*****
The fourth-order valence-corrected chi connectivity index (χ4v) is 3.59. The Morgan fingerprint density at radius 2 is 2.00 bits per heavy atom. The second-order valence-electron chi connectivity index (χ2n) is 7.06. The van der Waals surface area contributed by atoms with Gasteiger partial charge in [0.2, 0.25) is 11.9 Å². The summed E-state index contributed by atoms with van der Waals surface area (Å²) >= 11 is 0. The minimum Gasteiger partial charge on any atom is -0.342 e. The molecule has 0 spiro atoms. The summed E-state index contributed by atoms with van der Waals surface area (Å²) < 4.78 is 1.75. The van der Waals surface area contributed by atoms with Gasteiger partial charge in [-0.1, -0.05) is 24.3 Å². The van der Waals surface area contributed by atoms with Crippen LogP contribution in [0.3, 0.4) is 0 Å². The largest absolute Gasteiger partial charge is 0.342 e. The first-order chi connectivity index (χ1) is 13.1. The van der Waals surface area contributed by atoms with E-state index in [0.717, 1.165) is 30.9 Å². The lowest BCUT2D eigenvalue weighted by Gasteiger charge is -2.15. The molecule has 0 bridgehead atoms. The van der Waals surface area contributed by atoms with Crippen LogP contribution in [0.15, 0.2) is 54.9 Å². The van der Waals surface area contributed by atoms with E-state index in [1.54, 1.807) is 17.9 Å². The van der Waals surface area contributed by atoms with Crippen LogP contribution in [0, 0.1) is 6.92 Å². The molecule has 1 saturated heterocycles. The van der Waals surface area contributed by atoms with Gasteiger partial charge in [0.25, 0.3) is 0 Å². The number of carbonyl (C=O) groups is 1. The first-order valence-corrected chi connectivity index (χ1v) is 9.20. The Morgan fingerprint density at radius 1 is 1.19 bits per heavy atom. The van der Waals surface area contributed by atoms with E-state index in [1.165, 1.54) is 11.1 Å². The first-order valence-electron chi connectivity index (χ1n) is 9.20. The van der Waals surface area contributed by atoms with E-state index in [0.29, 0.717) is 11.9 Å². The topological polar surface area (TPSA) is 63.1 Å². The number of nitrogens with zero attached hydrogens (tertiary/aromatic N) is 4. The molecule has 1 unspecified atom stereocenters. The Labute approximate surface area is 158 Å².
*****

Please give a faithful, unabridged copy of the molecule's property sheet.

The fourth-order valence-corrected chi connectivity index (χ4v) is 3.59. The Morgan fingerprint density at radius 2 is 2.00 bits per heavy atom. The second-order valence-electron chi connectivity index (χ2n) is 7.06. The van der Waals surface area contributed by atoms with Gasteiger partial charge in [0.2, 0.25) is 11.9 Å². The summed E-state index contributed by atoms with van der Waals surface area (Å²) >= 11 is 0. The minimum Gasteiger partial charge on any atom is -0.342 e. The molecule has 0 spiro atoms. The summed E-state index contributed by atoms with van der Waals surface area (Å²) < 4.78 is 1.75. The van der Waals surface area contributed by atoms with Gasteiger partial charge in [-0.1, -0.05) is 24.3 Å². The van der Waals surface area contributed by atoms with Crippen LogP contribution in [0.3, 0.4) is 0 Å². The largest absolute Gasteiger partial charge is 0.342 e. The first-order chi connectivity index (χ1) is 13.1. The van der Waals surface area contributed by atoms with E-state index in [0.717, 1.165) is 30.9 Å². The lowest BCUT2D eigenvalue weighted by Gasteiger charge is -2.15. The molecule has 0 bridgehead atoms. The van der Waals surface area contributed by atoms with Crippen LogP contribution in [0.15, 0.2) is 54.9 Å². The van der Waals surface area contributed by atoms with E-state index in [1.54, 1.807) is 17.9 Å². The van der Waals surface area contributed by atoms with Crippen LogP contribution in [0, 0.1) is 6.92 Å². The molecule has 1 saturated heterocycles. The van der Waals surface area contributed by atoms with Gasteiger partial charge in [0.25, 0.3) is 0 Å². The number of carbonyl (C=O) groups is 1. The first-order valence-corrected chi connectivity index (χ1v) is 9.20. The Morgan fingerprint density at radius 1 is 1.19 bits per heavy atom. The van der Waals surface area contributed by atoms with E-state index in [1.165, 1.54) is 11.1 Å². The first-order valence-electron chi connectivity index (χ1n) is 9.20. The van der Waals surface area contributed by atoms with E-state index in [0.29, 0.717) is 11.9 Å². The topological polar surface area (TPSA) is 63.1 Å². The number of nitrogens with zero attached hydrogens (tertiary/aromatic N) is 4. The molecule has 1 unspecified atom stereocenters. The Labute approximate surface area is 158 Å².